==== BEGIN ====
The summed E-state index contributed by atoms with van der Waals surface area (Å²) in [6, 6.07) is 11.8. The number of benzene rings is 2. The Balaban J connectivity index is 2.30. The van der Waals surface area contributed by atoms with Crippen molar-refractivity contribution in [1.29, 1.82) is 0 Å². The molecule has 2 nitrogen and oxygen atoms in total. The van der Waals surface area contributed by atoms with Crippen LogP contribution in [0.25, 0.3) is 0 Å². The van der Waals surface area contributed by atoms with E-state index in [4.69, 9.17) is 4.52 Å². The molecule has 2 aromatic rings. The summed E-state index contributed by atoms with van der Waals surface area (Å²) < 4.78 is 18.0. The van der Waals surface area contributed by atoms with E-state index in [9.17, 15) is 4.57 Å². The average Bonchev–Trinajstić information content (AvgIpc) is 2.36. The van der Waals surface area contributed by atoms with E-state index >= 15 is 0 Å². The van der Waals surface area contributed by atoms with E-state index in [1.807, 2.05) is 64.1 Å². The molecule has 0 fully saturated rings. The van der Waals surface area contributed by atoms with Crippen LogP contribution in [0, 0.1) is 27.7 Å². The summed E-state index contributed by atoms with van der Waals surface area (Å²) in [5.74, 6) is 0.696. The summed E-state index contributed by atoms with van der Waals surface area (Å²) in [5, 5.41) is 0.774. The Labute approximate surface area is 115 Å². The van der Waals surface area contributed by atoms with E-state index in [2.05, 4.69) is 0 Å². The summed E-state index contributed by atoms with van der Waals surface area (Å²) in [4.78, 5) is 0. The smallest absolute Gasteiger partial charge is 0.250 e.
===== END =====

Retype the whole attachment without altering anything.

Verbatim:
The summed E-state index contributed by atoms with van der Waals surface area (Å²) in [6, 6.07) is 11.8. The number of benzene rings is 2. The Balaban J connectivity index is 2.30. The van der Waals surface area contributed by atoms with Crippen molar-refractivity contribution in [1.29, 1.82) is 0 Å². The molecule has 2 nitrogen and oxygen atoms in total. The van der Waals surface area contributed by atoms with Crippen LogP contribution in [0.25, 0.3) is 0 Å². The van der Waals surface area contributed by atoms with E-state index in [4.69, 9.17) is 4.52 Å². The molecule has 2 aromatic rings. The summed E-state index contributed by atoms with van der Waals surface area (Å²) < 4.78 is 18.0. The van der Waals surface area contributed by atoms with E-state index in [9.17, 15) is 4.57 Å². The average Bonchev–Trinajstić information content (AvgIpc) is 2.36. The van der Waals surface area contributed by atoms with E-state index >= 15 is 0 Å². The van der Waals surface area contributed by atoms with E-state index in [1.807, 2.05) is 64.1 Å². The molecule has 0 fully saturated rings. The van der Waals surface area contributed by atoms with Crippen LogP contribution in [0, 0.1) is 27.7 Å². The summed E-state index contributed by atoms with van der Waals surface area (Å²) in [5.74, 6) is 0.696. The summed E-state index contributed by atoms with van der Waals surface area (Å²) in [5, 5.41) is 0.774. The Labute approximate surface area is 115 Å². The van der Waals surface area contributed by atoms with E-state index in [2.05, 4.69) is 0 Å². The summed E-state index contributed by atoms with van der Waals surface area (Å²) in [4.78, 5) is 0. The smallest absolute Gasteiger partial charge is 0.250 e.